“Whoa, impressive taste for a teen-girl mag!” This comment, in one form or another, often gets directed at us on Twitter, especially on Friday nights, right after we post our weekly playlists. It’s also something I hear a lot in real life when I tell people—especially grown men—who I write for. “Wow!” they’ll say. “Good work, ladies!” Their surprise might be based on our staff’s working knowledge of punk rock history (yes, we know who the Wipers are) or on the fact that Rookie’s articles are actually thoughtful and well written, but it’s always condescending and insulting, and never itself much of a surprise.
Now, I know I’m coming dangerously close to generalizing about ALL men the way I’m complaining that SOME of them generalize about young women. There are, of course, many male critics who celebrate teen-girl fandom and our voices as cultural consumers and analysts and don’t roll their eyes when we gush about 1D or whatever. Thank you for that, dudes. But because men have more power across the board than women in our culture, they get the message, from birth, that their opinions about things are the Most Important Opinions. Whether they choose to believe this is up to them, but rejecting it is a lot harder than sitting back and enjoying it.
So I can hardly blame the many, many adult males who seem to have this cute assumption that all girls are dying for their approval of our cultural tastes, though we never actually asked for it. And I guess it’s kind of understandable that they might assume we have shitty taste—but I still don’t totally understand their need to vocally criticize us for liking the things we like. When Tavi posted a link to an excerpt of her Taylor Swift piece for The Believer, a highly detailed and laborious work of pure love for Swift’s music, a male cartoonist called her out for liking what sounded to him like “the soundtrack to getting a froyo and then stopping at Target for a new pair of Crocs.” Not that she asked him!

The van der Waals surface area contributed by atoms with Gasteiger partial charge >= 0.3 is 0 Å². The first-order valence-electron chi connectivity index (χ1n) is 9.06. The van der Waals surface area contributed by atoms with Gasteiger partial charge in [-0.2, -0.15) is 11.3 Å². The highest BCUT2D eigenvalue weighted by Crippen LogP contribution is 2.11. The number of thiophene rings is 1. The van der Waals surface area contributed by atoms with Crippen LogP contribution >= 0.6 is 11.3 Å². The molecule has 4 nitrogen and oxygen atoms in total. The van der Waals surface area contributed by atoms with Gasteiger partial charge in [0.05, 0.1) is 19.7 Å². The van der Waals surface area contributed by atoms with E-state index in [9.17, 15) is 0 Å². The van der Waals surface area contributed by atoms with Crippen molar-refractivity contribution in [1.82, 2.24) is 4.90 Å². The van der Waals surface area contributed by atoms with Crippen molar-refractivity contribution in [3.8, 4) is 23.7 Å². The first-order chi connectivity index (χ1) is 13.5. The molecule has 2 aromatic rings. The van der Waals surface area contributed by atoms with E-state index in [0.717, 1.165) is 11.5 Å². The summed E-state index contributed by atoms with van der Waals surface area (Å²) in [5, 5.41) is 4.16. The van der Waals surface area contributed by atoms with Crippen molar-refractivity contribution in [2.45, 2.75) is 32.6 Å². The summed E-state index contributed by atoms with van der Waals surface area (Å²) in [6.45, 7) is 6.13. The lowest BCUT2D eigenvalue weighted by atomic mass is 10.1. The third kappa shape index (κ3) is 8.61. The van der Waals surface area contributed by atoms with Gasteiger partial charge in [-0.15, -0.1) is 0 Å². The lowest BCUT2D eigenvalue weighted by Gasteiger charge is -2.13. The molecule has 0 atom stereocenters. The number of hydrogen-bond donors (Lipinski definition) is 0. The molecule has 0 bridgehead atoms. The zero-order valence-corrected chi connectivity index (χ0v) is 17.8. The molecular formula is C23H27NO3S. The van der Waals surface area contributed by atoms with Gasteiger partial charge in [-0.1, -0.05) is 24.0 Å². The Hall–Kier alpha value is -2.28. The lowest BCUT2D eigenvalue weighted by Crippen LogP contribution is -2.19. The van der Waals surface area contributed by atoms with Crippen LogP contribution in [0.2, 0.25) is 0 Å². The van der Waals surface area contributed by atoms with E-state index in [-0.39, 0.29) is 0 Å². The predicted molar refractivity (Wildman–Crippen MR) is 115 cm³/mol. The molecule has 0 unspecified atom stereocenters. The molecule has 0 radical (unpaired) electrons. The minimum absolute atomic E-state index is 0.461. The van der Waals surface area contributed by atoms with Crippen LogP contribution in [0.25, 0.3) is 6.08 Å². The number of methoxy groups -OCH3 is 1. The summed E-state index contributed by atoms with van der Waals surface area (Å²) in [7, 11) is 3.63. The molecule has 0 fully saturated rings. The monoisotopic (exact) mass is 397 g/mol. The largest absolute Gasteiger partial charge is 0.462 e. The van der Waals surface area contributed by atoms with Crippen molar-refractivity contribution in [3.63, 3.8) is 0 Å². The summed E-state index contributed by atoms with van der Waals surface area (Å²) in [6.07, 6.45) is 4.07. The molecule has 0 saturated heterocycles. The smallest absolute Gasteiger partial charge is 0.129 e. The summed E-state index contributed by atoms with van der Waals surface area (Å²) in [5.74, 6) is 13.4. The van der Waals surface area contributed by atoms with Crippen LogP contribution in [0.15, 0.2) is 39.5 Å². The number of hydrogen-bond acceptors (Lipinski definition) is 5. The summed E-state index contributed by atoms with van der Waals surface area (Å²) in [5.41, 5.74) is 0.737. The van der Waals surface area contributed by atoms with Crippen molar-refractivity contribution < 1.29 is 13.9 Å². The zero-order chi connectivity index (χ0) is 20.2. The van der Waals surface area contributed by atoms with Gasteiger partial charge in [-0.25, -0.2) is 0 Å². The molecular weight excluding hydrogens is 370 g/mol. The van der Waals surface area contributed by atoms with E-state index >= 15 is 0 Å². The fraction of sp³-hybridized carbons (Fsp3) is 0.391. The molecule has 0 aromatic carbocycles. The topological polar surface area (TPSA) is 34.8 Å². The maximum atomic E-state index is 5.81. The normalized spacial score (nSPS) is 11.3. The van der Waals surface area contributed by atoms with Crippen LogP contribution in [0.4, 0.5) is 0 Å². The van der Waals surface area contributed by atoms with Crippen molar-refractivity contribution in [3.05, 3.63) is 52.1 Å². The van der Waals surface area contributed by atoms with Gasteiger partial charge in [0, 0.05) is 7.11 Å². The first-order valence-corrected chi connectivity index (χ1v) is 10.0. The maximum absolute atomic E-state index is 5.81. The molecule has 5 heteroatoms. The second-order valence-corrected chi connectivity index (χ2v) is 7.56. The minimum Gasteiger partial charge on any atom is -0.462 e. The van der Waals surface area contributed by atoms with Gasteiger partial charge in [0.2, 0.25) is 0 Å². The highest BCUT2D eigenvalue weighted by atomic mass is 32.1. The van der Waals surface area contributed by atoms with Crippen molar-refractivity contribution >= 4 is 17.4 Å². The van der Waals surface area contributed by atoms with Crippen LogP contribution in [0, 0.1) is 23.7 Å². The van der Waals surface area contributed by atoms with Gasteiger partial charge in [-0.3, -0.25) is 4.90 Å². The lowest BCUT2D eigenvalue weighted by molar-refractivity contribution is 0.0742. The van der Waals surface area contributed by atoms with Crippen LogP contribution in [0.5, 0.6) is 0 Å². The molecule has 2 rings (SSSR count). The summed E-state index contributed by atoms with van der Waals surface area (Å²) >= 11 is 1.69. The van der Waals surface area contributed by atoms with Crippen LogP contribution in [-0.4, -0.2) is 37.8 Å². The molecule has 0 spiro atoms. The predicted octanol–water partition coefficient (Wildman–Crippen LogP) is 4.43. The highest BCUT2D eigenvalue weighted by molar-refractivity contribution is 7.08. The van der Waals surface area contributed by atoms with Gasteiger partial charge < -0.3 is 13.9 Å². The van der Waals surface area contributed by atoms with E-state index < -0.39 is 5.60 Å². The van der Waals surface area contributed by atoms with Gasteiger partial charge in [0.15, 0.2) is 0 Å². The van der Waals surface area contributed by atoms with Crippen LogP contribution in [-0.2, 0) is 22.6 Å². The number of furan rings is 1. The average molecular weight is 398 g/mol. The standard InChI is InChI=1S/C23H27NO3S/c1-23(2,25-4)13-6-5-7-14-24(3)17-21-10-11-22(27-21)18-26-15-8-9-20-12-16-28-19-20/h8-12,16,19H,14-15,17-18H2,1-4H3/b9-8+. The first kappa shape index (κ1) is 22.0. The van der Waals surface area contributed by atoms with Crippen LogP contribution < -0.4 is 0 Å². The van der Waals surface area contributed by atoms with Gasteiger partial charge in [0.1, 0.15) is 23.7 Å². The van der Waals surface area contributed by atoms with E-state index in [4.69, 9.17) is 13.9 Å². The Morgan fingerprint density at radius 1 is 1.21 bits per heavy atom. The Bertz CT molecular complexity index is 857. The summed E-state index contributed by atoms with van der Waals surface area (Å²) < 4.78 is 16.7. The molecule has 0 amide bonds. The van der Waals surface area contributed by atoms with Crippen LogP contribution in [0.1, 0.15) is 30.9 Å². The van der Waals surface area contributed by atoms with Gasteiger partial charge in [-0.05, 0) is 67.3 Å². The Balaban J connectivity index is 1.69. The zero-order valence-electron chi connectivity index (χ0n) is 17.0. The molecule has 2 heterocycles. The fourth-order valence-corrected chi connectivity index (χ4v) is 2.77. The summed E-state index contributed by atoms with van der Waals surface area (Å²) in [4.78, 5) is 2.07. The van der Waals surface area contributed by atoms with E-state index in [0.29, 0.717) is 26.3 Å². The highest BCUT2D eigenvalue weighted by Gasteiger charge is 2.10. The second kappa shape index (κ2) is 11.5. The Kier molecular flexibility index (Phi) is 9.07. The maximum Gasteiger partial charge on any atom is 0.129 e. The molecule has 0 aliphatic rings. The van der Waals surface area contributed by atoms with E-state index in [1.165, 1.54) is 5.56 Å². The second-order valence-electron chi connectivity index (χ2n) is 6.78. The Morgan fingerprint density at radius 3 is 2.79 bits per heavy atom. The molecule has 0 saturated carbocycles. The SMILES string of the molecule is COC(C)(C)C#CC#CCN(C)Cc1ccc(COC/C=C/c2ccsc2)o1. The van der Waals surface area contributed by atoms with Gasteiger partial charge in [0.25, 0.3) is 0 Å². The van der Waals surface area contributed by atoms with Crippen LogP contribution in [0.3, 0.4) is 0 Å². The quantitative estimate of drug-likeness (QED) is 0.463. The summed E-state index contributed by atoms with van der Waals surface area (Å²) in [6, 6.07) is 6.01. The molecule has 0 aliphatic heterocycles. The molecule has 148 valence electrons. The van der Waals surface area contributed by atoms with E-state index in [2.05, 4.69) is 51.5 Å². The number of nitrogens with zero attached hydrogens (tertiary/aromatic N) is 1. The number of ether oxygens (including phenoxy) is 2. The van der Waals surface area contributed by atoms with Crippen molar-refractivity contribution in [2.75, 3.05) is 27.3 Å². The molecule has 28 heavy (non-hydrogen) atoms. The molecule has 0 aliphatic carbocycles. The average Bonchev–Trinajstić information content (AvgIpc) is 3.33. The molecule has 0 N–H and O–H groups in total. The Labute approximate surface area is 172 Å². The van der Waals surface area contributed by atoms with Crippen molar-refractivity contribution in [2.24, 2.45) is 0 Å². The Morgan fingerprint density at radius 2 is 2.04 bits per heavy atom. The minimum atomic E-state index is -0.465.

When I wrote a long piece for Buzzfeed about discovering Animal Collective and falling in love with them as a 12-year-old girl, dudes in the comments section made fun of my musical taste! Apparently my enthusiasm and knowledge meant nothing, because this band’s music wasn’t on the sacred list of Music Men Approve Of. And that’s just one example in a long history of criticisms lobbed against me and my apparent TEEN TASTES! Once, I was talking to an older male friend about the brilliance of Mean Girls, and he kept dismissing it as an airheaded comedy “for teens.” Obviously, he hadn’t seen it, because I think we all know that Mean Girls is a classic for people of any age. It wasn’t until I told him that the movie was written by Tina Fey that he seemed willing to reconsider his first reaction. Because 30 Rock is cool, but young women are NOT.
When you applaud or critique a young girl’s taste based on how well or badly it aligns with yours, you are suggesting that your taste = THE RIGHT TASTE, because you are the one IN THE KNOW. I sometimes rate movies on the website Mubi, and I can’t count the number of times an older male cinephile has urged me to rewatch a film I’ve given a low score to, because obviously I “didn’t understand it” the first time around. “How do you even know about this?” they sometimes ask. “You weren’t even born when this movie came out.” Dude: I have the internet.